This summer saw the passing of one of Hollywood’s best-loved directors. Richard Donner might not be remembered as a Kubrick or Spielberg in terms of the shadow he cast over modern cinema, but his legacy is a hugely important one. You only had to see the outpouring of respect from his peers, including the aforementioned Spielberg, to appreciate that Donner was one of the best.
The Directors Guild of America once described Donner as “an ebullient, ballsy risk-taker who was a director even before he was aware of it”, and that sums him up nicely.
But perhaps the most interesting thing about Donner was the diversity of his output. There was no typical Donner film, and that’s quite a rare quality. Below, we are going to demonstrate that by picking out five flicks that show Donner’s incredible range. From horror to superheroes, children’s classics to hard-nosed crime, Donner had it all:
The Omen (1976)
The movie that thrust Donner into the limelight, The Omen was one of the most significant horror films of the 1970s and remains one of the most influential today. Yes, The Omen rode on the coattails of The Exorcist (1973) and Rosemary’s Baby (1976), but it was integral in moving horror away from the B-movie scene. The Omen even garnered two Oscar nominations. A commercial success, if not a critical one, it put Donner on the map and showed that horror could rule the box office.
The first big-budget superhero movie, and one that seemed to please the critics and audiences alike. It won a slew of awards (three Oscar nominations) and is generally seen as giving birth to the modern superhero film. Of course, most comic-book fans will know what happened next: After announcing Superman II, Donner was controversially fired and replaced by Richard Lester. The “Donner Cut” of Superman II was released in 2006. It’s worth watching to see the director’s original vision.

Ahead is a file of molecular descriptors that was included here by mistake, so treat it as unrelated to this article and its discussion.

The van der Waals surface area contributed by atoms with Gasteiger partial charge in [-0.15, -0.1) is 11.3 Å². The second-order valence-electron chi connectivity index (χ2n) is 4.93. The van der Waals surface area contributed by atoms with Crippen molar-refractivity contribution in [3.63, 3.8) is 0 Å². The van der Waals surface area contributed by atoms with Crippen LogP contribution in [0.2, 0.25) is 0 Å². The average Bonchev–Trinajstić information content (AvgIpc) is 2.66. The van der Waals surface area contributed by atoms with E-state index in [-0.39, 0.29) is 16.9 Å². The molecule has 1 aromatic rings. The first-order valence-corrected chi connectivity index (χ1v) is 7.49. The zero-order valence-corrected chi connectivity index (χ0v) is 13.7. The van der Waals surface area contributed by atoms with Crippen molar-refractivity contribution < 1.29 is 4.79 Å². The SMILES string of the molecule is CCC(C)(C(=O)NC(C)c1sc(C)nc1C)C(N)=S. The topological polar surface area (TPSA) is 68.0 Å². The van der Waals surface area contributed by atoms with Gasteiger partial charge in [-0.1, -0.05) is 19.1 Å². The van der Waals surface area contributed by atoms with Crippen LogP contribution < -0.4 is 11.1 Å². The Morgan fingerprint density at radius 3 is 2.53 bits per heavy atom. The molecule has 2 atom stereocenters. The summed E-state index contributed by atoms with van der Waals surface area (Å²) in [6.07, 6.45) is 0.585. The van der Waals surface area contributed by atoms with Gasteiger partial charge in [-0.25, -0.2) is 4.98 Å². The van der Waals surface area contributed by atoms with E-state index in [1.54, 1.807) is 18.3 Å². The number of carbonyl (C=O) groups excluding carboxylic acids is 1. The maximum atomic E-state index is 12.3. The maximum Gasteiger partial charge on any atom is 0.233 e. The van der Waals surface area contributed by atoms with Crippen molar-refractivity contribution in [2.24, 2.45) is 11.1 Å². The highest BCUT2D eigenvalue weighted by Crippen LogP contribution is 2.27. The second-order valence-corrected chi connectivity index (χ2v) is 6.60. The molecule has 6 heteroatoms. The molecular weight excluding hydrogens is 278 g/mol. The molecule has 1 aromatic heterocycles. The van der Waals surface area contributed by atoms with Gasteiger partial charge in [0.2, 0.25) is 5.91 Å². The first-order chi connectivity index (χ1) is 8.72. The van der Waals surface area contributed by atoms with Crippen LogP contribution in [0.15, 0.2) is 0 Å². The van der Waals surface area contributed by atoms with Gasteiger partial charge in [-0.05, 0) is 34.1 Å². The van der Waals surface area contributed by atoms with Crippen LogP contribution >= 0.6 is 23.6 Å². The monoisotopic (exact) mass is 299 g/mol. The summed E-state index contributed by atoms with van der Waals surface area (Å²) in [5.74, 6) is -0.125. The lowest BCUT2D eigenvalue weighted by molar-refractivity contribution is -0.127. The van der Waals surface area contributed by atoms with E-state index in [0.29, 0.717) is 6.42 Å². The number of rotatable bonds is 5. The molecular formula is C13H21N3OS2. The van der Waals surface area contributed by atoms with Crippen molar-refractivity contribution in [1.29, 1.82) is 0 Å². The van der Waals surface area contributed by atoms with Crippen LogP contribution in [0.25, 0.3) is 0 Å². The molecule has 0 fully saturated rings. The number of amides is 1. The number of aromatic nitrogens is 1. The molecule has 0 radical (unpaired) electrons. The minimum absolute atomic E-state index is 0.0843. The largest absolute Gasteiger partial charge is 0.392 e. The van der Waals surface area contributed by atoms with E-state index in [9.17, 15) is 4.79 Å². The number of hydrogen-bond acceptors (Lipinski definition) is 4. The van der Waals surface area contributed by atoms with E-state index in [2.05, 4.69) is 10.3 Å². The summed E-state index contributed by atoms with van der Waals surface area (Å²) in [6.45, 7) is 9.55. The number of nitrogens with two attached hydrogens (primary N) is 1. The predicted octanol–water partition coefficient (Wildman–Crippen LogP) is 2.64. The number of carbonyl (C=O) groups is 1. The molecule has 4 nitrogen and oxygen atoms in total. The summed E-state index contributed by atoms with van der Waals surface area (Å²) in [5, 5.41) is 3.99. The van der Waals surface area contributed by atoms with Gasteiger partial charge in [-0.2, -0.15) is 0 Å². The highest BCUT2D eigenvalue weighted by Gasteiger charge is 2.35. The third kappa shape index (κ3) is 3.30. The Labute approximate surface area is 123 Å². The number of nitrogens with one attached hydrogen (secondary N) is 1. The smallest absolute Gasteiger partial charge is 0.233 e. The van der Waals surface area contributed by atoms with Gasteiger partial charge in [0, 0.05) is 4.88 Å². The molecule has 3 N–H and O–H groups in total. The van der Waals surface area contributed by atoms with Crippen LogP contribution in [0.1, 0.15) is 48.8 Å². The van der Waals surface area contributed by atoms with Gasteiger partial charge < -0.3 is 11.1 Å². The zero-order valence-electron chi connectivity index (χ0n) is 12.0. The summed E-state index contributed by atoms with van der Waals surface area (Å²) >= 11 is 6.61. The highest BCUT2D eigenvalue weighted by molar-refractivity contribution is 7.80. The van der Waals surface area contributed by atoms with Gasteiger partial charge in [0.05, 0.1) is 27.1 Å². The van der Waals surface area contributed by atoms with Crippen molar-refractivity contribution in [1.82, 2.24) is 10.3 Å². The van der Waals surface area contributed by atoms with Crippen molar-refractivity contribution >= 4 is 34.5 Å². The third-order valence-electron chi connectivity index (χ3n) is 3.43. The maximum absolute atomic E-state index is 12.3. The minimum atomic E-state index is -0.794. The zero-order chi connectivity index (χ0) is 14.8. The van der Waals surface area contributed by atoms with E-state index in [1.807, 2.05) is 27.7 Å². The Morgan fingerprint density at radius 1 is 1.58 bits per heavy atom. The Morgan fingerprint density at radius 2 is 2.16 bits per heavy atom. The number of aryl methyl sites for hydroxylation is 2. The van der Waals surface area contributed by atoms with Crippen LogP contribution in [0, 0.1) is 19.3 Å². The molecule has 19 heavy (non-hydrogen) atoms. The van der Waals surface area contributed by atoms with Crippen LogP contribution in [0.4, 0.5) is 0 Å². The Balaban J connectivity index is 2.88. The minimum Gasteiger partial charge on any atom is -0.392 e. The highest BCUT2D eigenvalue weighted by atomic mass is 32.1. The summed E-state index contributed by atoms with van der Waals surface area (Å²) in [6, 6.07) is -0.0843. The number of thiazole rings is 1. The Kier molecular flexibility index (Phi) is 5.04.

The Goonies (1985)
Is there any film on earth that instills a sense of nostalgia in modern adult audiences quite like The Goonies? If you were a kid in the 1980s, you can’t help but be transported back by this movie. You can see that nostalgia borne out by the massively successful Goonies slot by Blueprint, a hugely popular title for casino gamers today. As for the movie, it’s hard to believe that it was made by the same director as The Omen. The Goonies is an iconic childhood adventure saga that still holds up more than 35 years after it charmed audiences across the globe.
Lethal Weapon (1987)
While Lethal Weapon wasn’t the first buddy cop movie, we should give credit to Donner – and screenwriter Shane Black – for popularising the genre, influencing everything from Bad Boys to Hot Fuzz. Perhaps more importantly, though, Lethal Weapon was integral in redefining the action movie concept. The sequels are of decreasing quality, but this high-octane, funny buddy cop movie demonstrated yet another facet of Donner’s incredible film-making qualities. As with all three previous movies on this list, Lethal Weapon was important in and of itself but also for the influence it has on later cinema.
Is Scrooged a horror film? A comedy? A Christmas movie? A vehicle for Bill Murray’s talents? It’s a bit of all those things. It’s probably the least influential of all the movies on this list, but it’s still a unique flick that gives its audience a knowing wink. Scrooged was evidence that Donner was also comfortable doing comedy, albeit with a heavy emphasis on Murray’s deadpan delivery. It wasn’t beloved by critics, but it is a grower (like much of Donner’s work). In 2018, The Ringer called it “the perfect Christmas movie”.